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Last night the Fed released its statement after a two-day meeting on the future interest rate expectation. And the market went ballistic.

Below is the 30-minute chart of S&P500 and one can immediately see massive buying orders coming in at around 2pm (New York Time) during the announcement.

S&P 500 on March 18, 2015

S&P 500 on March 18, 2015

On the other hand the US Dollar got smashed around the same time, as shown in chart below.

US Dollar index on March 18, 2015

US Dollar index on March 18, 2015

All this is because the Federal Open Market Committee (FOMC) has removed a word “patient” from its statement. However, the core of its message remains the same.

The Committee anticipates that it will be appropriate to raise the target range for the federal funds rate when it has seen further improvement in the labor market and is reasonably confident that inflation will move back to its 2 percent objective over the medium term. This change in the forward guidance does not indicate that the Committee has decided on the timing of the initial increase in the target range.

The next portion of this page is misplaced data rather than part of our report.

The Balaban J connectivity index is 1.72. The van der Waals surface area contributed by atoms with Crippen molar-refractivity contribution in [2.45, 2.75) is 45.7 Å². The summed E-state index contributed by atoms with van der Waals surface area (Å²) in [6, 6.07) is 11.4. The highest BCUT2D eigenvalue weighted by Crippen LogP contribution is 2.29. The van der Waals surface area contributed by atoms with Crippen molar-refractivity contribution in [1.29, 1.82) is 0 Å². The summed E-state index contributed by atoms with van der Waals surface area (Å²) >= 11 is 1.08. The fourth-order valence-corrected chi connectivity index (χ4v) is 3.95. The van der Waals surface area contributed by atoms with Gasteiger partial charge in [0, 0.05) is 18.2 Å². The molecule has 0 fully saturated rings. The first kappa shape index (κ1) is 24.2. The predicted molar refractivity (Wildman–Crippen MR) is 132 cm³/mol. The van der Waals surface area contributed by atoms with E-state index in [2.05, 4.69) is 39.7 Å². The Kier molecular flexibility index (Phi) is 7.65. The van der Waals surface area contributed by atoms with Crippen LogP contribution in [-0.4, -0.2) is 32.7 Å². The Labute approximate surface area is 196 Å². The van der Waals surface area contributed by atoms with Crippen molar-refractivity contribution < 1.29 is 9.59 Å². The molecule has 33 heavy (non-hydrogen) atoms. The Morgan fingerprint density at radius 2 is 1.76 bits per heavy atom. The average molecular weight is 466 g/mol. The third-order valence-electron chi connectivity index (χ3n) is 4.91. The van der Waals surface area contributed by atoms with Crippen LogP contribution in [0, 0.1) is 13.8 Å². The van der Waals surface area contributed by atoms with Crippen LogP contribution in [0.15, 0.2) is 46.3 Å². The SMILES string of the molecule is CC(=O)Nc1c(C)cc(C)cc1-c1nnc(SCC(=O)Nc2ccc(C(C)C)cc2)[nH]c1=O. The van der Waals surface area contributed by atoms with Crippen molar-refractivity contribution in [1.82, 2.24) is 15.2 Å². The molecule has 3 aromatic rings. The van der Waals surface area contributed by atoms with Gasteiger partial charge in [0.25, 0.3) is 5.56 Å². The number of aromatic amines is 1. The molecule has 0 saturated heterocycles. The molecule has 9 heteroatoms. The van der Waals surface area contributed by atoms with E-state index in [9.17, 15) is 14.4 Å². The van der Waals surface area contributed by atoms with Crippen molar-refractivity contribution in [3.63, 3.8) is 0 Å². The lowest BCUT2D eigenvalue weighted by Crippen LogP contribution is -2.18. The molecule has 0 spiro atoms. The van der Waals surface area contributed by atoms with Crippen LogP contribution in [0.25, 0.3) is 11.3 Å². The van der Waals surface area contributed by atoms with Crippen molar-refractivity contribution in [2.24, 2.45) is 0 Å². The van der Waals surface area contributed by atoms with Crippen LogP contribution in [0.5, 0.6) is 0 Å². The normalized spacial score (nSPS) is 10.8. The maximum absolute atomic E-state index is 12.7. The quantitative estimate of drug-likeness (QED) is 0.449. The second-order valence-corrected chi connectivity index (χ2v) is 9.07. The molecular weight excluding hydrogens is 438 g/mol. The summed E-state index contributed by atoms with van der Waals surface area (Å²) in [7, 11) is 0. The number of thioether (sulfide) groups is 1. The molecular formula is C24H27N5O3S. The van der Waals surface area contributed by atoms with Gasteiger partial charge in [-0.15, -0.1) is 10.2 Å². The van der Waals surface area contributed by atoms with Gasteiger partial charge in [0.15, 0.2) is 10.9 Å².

That is, it will raise the interest rates when it sees that the economy has properly recovered. The Fed is trapped in an uncomfortable place: Wait for too long, it risks spiral inflation that plagued Germany during 1923; Raising the rates too early, and it risks derailing the recovery like the US during 1937. However given the deflationary state that the world sees itself in, I imagine that the Fed sees that the risk of waiting too long is lower than raising the rates too early.

The upshot from the two charts is that people are overly focused on FOMC statement in order to make their financial decisions. It is simply futile to predict the timing of the interest rate raise. And one should not be making financial decisions based on that timing. You are essentially rely on the decision of twelve people that you don’t know.

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